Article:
Amanda Reads: Difficult Women

Hello, internet people! This week, I’m writing about Roxane Gay’s Difficult Women. Let me just start off by saying, this one was, well, difficult (do you see what I did there?).

I always struggle with short story collections–for some reason, knowing I’ll only be spending a short time with a character before moving to someone new makes it hard for me to get attached. For all that, the stories in Difficult Women managed to thoroughly break my soul.

Difficult WomenI originally started reading an eGalley (which I received in exchange for my honest review), but I couldn’t finish it during the semester–it was too heavy to be read in between grad school assignments.

As soon as the semester wrapped up, I returned to the book to finish it. Each story carries a great deal of darkness, showing the variety of ways in which one can have a difficult life. Some of the stories have elements of magic realism, such as “Glass Houses” in which a man marries a glass wife.

Not every story ends with complete hopelessness, but none of the stories are what I’d call happy. Roxane Gay tackles all kinds of difficult issues, like the death of a child, sexual abuse, infidelity, the loss of love, and more. It is a heartbreakingly difficult read, but of course it is also beautifully, masterfully written in such a way that, in the immortal words of Ron Weasley, “you’re gonna suffer, but you’re gonna be happy about it.”

So I do recommend this book, especially to women or to men who want to know what it’s like to be a woman in this difficult world. I don’t, however, recommend it if you’re looking for something to bring on the cheer as we enter the summer months. This book will break you. But it will do it with grace, with wisdom, and of course, with good writing.

Amanda Reads: How to Be a Heroine

Long time no see, internet people! I’m coming out of hibernation today because I’ve just finished my second semester of graduate school, which means… free time! I’ve managed to squeeze in a little fun reading here and there in between my coursework and work work, but not quite enough time to write blog posts about books. But now… you better believe I’m back at it!

How to be a HeroineI’ve just had the immense pleasure of reading Stephanie Ellis’s How to be a Heroine. I’ve had this book, which I found at a used bookstore, on my shelves for quite some time. The purple cover and title are what called me to this book, but between the pages I found so much more to keep me reading.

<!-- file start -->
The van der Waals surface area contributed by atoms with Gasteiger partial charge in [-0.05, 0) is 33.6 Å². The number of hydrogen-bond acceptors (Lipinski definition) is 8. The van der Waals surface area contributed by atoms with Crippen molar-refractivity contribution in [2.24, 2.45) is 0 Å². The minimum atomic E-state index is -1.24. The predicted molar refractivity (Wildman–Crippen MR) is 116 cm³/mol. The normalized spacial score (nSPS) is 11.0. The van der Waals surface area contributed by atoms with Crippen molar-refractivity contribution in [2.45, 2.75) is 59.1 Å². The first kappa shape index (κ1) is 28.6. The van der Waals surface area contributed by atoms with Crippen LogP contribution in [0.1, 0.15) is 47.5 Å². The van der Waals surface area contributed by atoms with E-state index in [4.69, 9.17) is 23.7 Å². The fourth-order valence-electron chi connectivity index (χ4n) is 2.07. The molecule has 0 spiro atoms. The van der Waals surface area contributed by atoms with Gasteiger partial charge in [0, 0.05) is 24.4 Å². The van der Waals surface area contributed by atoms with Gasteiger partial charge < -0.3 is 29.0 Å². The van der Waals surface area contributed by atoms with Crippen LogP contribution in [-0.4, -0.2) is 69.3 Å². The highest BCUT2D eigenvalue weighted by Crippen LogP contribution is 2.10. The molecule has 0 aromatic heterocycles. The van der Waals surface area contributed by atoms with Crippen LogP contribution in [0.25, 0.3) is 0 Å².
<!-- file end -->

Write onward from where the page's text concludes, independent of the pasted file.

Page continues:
I’ve been rather book slumpish lately with occasional peaks where one book will grab me, and How to Be a Heroine was that book. I found myself daydreaming about reading this book whenever I was supposed to be doing non reading things. I just devoured it.

How to Be a Heroine is part life-in-books, part memoir and part literary criticism–checking off all kinds of boxes for me. Ellis talks about the journey of re-reading formative books, re-evaluating what the heroines meant for her when she was younger and what she finds in them now.

At times, she realizes her heroines weren’t quite the models she needed and other times, the heroines still stand up today. Regardless, it’s a fascinating reflection on what it means to grow up with books. For readers, the books we read aren’t just hobbies–what we find in the pages impacts and changes us in real ways.

Though I hadn’t read every book discussed in How to be a Heroine, there was still so much to connect to in what it means to be a woman and the process of growing up and coming into your own as a person.

For the bookish woman who remembers being a bookish girl looking for examples on how to live her best life, I highly recommend this book. I’m already looking forward to re-reading it in year or so.